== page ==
There are clear links between race, ethnicity, geography and drivers of health outcomes in the U.S., a special report from U.S. News & World Report finds.
In one of the largest assessments of social determinants of health to date, U.S. News found that communities with a greater share of white residents generally score better, differing from the negative link between communities’ scores and their share of black residents. Larger Hispanic and Native American populations also are linked to worse Healthiest Communities outcomes.
This report analyzed social determinants of health across nearly 3,000 U.S. counties that were part of the initial Healthiest Communities rankings. The report identifies factors that influence overall well-being such as economy, housing and access to health care, and highlights diverse areas outperforming the norm.
Key Findings include:
- Nearly 700 communities have a black population share larger than the national average of about 13 percent. Yet just 26 of those communities rank among the top 500 Healthiest Communities overall, with many of those in the Washington, D.C., and Atlanta areas.
- Some of the strongest predictors of community performance in the U.S. News assessment are also areas in which communities with large black populations generally struggle. These factors include homicide rates, low birth weight and, in particular, access to healthy and affordable food.
- Low segregation is one of the top 15 drivers of community performance for places with larger than average Hispanic populations. Proximity to jobs and good child care quality reveal some of the largest gaps in social determinants of health between communities with both a Hispanic population share above the national average of about 17 percent and communities with smaller Hispanic populations.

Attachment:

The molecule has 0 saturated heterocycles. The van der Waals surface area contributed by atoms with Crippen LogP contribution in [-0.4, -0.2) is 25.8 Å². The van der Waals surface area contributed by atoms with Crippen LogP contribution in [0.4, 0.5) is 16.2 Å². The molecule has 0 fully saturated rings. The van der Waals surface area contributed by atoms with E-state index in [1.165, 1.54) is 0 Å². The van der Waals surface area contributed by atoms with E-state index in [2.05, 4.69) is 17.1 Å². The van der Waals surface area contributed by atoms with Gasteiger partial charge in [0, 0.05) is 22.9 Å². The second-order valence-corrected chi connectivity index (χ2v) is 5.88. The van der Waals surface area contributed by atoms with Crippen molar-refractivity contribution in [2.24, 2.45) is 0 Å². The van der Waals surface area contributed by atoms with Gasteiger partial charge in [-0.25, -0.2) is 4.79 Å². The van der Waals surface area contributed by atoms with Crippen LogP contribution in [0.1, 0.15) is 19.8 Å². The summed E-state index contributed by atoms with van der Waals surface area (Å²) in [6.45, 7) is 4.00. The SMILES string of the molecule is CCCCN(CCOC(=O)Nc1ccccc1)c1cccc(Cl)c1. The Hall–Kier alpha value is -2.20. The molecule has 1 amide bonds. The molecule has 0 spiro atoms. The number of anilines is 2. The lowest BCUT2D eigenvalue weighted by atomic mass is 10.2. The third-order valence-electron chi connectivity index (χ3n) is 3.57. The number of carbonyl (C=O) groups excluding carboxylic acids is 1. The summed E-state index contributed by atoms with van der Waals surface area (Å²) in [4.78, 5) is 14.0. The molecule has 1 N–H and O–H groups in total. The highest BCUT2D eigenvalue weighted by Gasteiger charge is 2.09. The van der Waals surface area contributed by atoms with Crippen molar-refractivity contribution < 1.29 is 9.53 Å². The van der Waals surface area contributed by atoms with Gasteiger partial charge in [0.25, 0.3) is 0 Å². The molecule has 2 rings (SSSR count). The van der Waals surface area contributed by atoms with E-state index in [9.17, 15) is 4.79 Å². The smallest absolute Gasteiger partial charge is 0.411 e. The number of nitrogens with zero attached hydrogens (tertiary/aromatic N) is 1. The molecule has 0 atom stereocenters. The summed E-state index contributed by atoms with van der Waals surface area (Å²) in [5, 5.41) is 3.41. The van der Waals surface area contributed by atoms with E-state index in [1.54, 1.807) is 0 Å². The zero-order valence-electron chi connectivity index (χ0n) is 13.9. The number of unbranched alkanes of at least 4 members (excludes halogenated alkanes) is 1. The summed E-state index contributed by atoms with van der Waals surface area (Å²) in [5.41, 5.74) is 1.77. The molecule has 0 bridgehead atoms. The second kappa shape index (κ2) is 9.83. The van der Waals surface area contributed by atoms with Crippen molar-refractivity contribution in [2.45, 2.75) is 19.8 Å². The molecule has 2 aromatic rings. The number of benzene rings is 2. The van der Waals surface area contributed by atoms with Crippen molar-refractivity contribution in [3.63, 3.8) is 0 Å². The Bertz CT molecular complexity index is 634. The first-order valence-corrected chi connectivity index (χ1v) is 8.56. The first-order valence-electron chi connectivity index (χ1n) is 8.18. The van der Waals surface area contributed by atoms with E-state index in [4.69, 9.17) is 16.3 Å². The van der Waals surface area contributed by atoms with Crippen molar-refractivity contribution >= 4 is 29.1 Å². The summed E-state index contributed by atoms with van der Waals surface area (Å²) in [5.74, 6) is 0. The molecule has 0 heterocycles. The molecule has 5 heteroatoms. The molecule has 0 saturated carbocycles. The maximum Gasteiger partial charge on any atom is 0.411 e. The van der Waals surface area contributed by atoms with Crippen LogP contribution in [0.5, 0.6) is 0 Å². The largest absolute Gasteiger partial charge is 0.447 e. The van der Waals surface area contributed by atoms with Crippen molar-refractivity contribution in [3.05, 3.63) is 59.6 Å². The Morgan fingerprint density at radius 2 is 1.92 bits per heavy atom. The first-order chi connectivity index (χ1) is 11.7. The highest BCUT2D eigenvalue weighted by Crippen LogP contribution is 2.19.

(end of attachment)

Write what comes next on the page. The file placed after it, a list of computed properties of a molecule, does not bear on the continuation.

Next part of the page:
- There is a negative relationship between the size of a community’s Native American population and its Healthiest Communities score. The strongest drivers of improved community performance in areas with larger- than-average Native American populations are better access to supermarkets and household utilities for heat, as well as lower rates of cancer prevalence.
“In-depth analysis and data-driven journalism powers the Healthiest Communities platform, allowing us to examine the relationship between public health initiatives and community health as a whole,” said Brian Kelly, editor and chief content officer of U.S. News. “Our reporting highlights communities that are making important strides to advance health for economically and socially diverse populations, while also empowering community leaders to seek positive change in counties facing disparities.”
“Your ZIP code can influence your health more than your genetic code. However, even within the varying health outcomes that we see across different geographies, we also see inequality across racial and ethnic groups,” said Dr. Garth Graham, president of the Aetna Foundation and vice president of Community Health for Aetna, Inc. “In order to improve health equity in our country, we need to truly understand where these problems exist so that we can help support local solutions that address these unique needs. The new report from U.S. News not only uses data and research to help identify issues in different locations, but also features communities that are striving to improve health for diverse populations.”